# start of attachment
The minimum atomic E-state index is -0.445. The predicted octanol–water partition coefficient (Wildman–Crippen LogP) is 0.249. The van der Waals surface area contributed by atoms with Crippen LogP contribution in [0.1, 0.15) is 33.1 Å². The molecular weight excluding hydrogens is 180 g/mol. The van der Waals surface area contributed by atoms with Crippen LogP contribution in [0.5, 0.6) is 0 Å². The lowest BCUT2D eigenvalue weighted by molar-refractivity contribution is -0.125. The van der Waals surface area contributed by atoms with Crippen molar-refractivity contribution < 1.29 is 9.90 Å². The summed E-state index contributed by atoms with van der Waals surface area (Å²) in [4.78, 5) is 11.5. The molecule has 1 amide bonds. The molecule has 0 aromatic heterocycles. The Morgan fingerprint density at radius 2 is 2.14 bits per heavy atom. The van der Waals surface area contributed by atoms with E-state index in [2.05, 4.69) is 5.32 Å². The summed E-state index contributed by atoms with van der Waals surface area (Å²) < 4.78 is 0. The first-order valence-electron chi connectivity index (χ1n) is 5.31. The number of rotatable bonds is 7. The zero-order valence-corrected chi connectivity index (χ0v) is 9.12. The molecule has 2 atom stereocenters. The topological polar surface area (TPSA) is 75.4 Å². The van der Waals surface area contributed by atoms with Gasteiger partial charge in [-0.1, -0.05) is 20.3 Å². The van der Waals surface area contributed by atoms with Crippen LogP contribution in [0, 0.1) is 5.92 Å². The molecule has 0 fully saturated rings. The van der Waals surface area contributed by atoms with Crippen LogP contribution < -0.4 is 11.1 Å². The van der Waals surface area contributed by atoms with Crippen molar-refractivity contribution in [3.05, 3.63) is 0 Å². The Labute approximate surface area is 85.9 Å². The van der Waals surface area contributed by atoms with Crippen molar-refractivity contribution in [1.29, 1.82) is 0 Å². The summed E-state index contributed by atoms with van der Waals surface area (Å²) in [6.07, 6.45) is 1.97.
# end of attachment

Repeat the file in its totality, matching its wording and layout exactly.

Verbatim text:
The minimum atomic E-state index is -0.445. The predicted octanol–water partition coefficient (Wildman–Crippen LogP) is 0.249. The van der Waals surface area contributed by atoms with Crippen LogP contribution in [0.1, 0.15) is 33.1 Å². The molecular weight excluding hydrogens is 180 g/mol. The van der Waals surface area contributed by atoms with Crippen LogP contribution in [0.5, 0.6) is 0 Å². The lowest BCUT2D eigenvalue weighted by molar-refractivity contribution is -0.125. The van der Waals surface area contributed by atoms with Crippen molar-refractivity contribution < 1.29 is 9.90 Å². The summed E-state index contributed by atoms with van der Waals surface area (Å²) in [4.78, 5) is 11.5. The molecule has 1 amide bonds. The molecule has 0 aromatic heterocycles. The Morgan fingerprint density at radius 2 is 2.14 bits per heavy atom. The van der Waals surface area contributed by atoms with E-state index in [2.05, 4.69) is 5.32 Å². The summed E-state index contributed by atoms with van der Waals surface area (Å²) < 4.78 is 0. The first-order valence-electron chi connectivity index (χ1n) is 5.31. The number of rotatable bonds is 7. The zero-order valence-corrected chi connectivity index (χ0v) is 9.12. The molecule has 2 atom stereocenters. The topological polar surface area (TPSA) is 75.4 Å². The van der Waals surface area contributed by atoms with Gasteiger partial charge in [-0.1, -0.05) is 20.3 Å². The van der Waals surface area contributed by atoms with Crippen LogP contribution in [0, 0.1) is 5.92 Å². The molecule has 0 fully saturated rings. The van der Waals surface area contributed by atoms with Crippen LogP contribution < -0.4 is 11.1 Å². The van der Waals surface area contributed by atoms with Crippen molar-refractivity contribution in [3.05, 3.63) is 0 Å². The Labute approximate surface area is 85.9 Å². The van der Waals surface area contributed by atoms with Crippen molar-refractivity contribution in [1.29, 1.82) is 0 Å². The summed E-state index contributed by atoms with van der Waals surface area (Å²) in [6.07, 6.45) is 1.97.